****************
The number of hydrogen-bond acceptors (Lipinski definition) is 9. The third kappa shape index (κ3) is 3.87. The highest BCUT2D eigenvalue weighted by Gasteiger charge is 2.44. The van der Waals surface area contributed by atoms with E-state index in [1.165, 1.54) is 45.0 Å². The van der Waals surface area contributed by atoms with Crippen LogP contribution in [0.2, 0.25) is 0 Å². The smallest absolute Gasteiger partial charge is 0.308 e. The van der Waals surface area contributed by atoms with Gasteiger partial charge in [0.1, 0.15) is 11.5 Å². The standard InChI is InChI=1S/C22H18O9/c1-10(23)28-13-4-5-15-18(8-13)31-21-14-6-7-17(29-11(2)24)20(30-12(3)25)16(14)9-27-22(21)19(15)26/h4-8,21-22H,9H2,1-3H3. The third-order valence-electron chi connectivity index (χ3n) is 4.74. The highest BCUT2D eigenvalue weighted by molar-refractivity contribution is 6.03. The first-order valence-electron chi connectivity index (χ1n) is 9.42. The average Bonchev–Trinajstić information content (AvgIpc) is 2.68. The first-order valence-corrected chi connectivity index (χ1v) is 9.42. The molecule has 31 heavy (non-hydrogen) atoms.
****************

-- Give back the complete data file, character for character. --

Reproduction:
The number of hydrogen-bond acceptors (Lipinski definition) is 9. The third kappa shape index (κ3) is 3.87. The highest BCUT2D eigenvalue weighted by Gasteiger charge is 2.44. The van der Waals surface area contributed by atoms with E-state index in [1.165, 1.54) is 45.0 Å². The van der Waals surface area contributed by atoms with Crippen LogP contribution in [0.2, 0.25) is 0 Å². The smallest absolute Gasteiger partial charge is 0.308 e. The van der Waals surface area contributed by atoms with Gasteiger partial charge in [0.1, 0.15) is 11.5 Å². The standard InChI is InChI=1S/C22H18O9/c1-10(23)28-13-4-5-15-18(8-13)31-21-14-6-7-17(29-11(2)24)20(30-12(3)25)16(14)9-27-22(21)19(15)26/h4-8,21-22H,9H2,1-3H3. The third-order valence-electron chi connectivity index (χ3n) is 4.74. The highest BCUT2D eigenvalue weighted by molar-refractivity contribution is 6.03. The first-order valence-electron chi connectivity index (χ1n) is 9.42. The average Bonchev–Trinajstić information content (AvgIpc) is 2.68. The first-order valence-corrected chi connectivity index (χ1v) is 9.42. The molecule has 31 heavy (non-hydrogen) atoms.